Herman Wiegman '88 and Nathan Wiegman '15 are helping chart the course of electrical flight.Read Story
Jeremy Trilling ’22: A Creative Vision Takes Flight
Jeremy Trilling ’22 has the kind of imagination that’s exciting and a little mind-boggling—one that envisions a future where the jet stream moves packages, and people, around the world.
“Having this third dimension of traveling will enable a lot more use of space and evoke more awe in everything,” he says. “People will be awestruck by the world we live in.”
Keeping up with Trilling’s lightning-fast thought process can shift most people into perpetual catch-up mode as they try to grasp the nebulous ideas he sees as nearly concrete. And while that might be an intimidating trait in some, Trilling’s affable, kind, and exceptionally easy-going manner pulls others into the realm of possibilities. He wants you to see what he envisions because that’s half the fun of it.
The amount of creative confidence and skills I’ve acquired has been noticeable, for sure. I have learned other skills to help me create the things I want to see in the world.
In the years since Trilling’s unconventional arrival at WPI in a flying electric vehicle he built and nicknamed “the pumpkin carriage,” he has been a tireless maker, using all the tools at his disposal—some of his own creation—to expand the realm of air travel.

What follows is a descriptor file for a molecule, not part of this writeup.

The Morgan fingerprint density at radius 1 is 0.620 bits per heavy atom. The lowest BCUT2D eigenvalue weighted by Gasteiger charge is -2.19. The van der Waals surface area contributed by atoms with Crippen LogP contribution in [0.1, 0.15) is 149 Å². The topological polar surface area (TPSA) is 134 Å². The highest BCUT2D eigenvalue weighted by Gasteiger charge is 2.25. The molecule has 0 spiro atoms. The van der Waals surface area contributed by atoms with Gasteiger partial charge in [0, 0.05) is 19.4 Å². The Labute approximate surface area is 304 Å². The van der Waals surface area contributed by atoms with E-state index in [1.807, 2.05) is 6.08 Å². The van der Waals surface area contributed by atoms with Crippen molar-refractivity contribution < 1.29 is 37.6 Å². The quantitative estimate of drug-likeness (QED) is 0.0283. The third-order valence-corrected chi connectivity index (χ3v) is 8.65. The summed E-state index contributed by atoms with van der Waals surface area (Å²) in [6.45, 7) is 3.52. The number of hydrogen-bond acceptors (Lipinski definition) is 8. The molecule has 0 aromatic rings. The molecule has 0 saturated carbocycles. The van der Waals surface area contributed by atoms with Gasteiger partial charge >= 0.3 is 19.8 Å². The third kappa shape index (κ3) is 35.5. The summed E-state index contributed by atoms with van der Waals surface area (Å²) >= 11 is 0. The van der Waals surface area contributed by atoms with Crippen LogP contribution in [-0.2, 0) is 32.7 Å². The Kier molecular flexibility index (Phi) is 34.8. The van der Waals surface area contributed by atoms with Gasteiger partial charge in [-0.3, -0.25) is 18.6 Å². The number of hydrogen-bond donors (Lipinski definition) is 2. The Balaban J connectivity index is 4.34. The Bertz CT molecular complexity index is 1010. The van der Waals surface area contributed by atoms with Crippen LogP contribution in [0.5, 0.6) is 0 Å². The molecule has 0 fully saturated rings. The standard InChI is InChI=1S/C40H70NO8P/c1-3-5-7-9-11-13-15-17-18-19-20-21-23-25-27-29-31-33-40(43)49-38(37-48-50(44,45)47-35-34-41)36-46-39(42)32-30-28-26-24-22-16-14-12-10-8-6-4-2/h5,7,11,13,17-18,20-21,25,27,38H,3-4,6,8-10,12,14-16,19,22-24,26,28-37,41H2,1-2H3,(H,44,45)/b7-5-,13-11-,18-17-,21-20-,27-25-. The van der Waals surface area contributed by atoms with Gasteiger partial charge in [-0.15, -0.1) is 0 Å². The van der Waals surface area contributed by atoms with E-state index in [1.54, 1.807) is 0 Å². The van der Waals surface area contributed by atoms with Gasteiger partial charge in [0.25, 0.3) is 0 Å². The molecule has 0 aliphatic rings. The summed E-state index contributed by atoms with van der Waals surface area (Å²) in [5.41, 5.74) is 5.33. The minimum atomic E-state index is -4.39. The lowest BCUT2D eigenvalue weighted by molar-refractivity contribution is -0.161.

Trilling found unexpected academic and professional opportunities despite the pandemic’s arrival in the middle of his WPI years. With remote courses and two summers and a semester-long co-op at aerospace manufacturer BETA Technologies in Burlington, Vt., he did a lot of hybrid learning. “It was an amazing learning opportunity I didn’t expect,” he says.
He worked with BETA’s fleet of helicopters and fixed-wing airplanes to help advance the company’s mission to manufacture electric vertical take-off and landing (eVTOL) aircraft, says Trilling, which gave him purposeful hands-on experience.
“I’m taking a standard two-person helicopter and converting it to electric propulsion,” he says. “It’s lots of deep learning.” He has also helped BETA create a six-person capacity eVTOL with fixed wings and rotors. Not content to understand only the ground operations, Trilling recently earned his full private helicopter pilot’s license.
He also dove into WPI’s innovation and entrepreneurship (I&E) ecosystem, tapping into WinterSession, Value Creation Initiative, Tinkerbox programs, and the I-Corps program. “It’s a blessing to be part of a student community to help me through design projects,” he says, noting that the programs also offered connections with I&E leaders, business leaders, and alumni who have guided his path and who share his enthusiasm.
Trilling’s robotics engineering major augments all the technical details. “The curriculum has done a nice job of overlapping the kinds of things I wanted to learn,” says the California native. “The amount of creative confidence and skills I’ve acquired has been noticeable, for sure. I have learned other skills to help me create the things I want to see in the world.”